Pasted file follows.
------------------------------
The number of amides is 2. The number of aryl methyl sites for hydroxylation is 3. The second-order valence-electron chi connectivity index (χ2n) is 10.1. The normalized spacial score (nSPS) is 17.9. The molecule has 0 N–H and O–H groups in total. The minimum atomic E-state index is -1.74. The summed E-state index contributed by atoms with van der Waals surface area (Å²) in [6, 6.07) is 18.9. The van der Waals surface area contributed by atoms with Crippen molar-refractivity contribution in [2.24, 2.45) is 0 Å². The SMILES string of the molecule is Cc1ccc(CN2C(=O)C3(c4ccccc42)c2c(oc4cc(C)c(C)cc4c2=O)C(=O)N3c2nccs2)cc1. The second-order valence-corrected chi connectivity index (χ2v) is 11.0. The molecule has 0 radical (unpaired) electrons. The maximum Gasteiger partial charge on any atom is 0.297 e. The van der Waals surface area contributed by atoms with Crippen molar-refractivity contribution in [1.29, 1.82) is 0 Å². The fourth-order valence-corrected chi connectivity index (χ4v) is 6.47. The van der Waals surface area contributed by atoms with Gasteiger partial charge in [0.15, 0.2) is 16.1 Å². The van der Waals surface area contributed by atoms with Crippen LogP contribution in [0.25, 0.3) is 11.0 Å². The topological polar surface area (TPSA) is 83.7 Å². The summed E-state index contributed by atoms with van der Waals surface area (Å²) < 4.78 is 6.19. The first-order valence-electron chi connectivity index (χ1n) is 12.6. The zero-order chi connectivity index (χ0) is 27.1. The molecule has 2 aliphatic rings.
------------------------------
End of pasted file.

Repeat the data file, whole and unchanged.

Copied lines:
The number of amides is 2. The number of aryl methyl sites for hydroxylation is 3. The second-order valence-electron chi connectivity index (χ2n) is 10.1. The normalized spacial score (nSPS) is 17.9. The molecule has 0 N–H and O–H groups in total. The minimum atomic E-state index is -1.74. The summed E-state index contributed by atoms with van der Waals surface area (Å²) in [6, 6.07) is 18.9. The van der Waals surface area contributed by atoms with Crippen molar-refractivity contribution in [2.24, 2.45) is 0 Å². The SMILES string of the molecule is Cc1ccc(CN2C(=O)C3(c4ccccc42)c2c(oc4cc(C)c(C)cc4c2=O)C(=O)N3c2nccs2)cc1. The second-order valence-corrected chi connectivity index (χ2v) is 11.0. The molecule has 0 radical (unpaired) electrons. The maximum Gasteiger partial charge on any atom is 0.297 e. The van der Waals surface area contributed by atoms with Crippen molar-refractivity contribution in [1.29, 1.82) is 0 Å². The fourth-order valence-corrected chi connectivity index (χ4v) is 6.47. The van der Waals surface area contributed by atoms with Gasteiger partial charge in [0.15, 0.2) is 16.1 Å². The van der Waals surface area contributed by atoms with Crippen LogP contribution in [0.25, 0.3) is 11.0 Å². The topological polar surface area (TPSA) is 83.7 Å². The summed E-state index contributed by atoms with van der Waals surface area (Å²) < 4.78 is 6.19. The first-order valence-electron chi connectivity index (χ1n) is 12.6. The zero-order chi connectivity index (χ0) is 27.1. The molecule has 2 aliphatic rings.